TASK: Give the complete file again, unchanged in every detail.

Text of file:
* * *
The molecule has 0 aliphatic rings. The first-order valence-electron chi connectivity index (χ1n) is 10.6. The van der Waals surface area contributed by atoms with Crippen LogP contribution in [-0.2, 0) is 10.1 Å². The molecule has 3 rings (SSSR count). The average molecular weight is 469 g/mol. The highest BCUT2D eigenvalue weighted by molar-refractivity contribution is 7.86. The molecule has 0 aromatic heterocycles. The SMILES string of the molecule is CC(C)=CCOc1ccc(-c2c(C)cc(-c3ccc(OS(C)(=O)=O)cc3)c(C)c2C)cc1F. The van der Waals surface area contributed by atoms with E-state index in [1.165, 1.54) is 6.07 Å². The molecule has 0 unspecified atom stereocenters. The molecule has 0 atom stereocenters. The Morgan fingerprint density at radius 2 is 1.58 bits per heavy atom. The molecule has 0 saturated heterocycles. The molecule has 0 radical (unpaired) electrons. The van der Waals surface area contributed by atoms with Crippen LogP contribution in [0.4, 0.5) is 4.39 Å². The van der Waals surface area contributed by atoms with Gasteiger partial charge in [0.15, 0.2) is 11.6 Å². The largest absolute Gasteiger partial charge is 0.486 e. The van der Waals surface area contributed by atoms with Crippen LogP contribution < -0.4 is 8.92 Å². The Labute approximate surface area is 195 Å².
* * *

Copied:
The molecule has 0 aliphatic rings. The first-order valence-electron chi connectivity index (χ1n) is 10.6. The van der Waals surface area contributed by atoms with Crippen LogP contribution in [-0.2, 0) is 10.1 Å². The molecule has 3 rings (SSSR count). The average molecular weight is 469 g/mol. The highest BCUT2D eigenvalue weighted by molar-refractivity contribution is 7.86. The molecule has 0 aromatic heterocycles. The SMILES string of the molecule is CC(C)=CCOc1ccc(-c2c(C)cc(-c3ccc(OS(C)(=O)=O)cc3)c(C)c2C)cc1F. The van der Waals surface area contributed by atoms with E-state index in [1.165, 1.54) is 6.07 Å². The molecule has 0 unspecified atom stereocenters. The molecule has 0 atom stereocenters. The Morgan fingerprint density at radius 2 is 1.58 bits per heavy atom. The molecule has 0 saturated heterocycles. The molecule has 0 radical (unpaired) electrons. The van der Waals surface area contributed by atoms with Crippen LogP contribution in [0.4, 0.5) is 4.39 Å². The van der Waals surface area contributed by atoms with Gasteiger partial charge in [0.15, 0.2) is 11.6 Å². The largest absolute Gasteiger partial charge is 0.486 e. The van der Waals surface area contributed by atoms with Crippen LogP contribution < -0.4 is 8.92 Å². The Labute approximate surface area is 195 Å².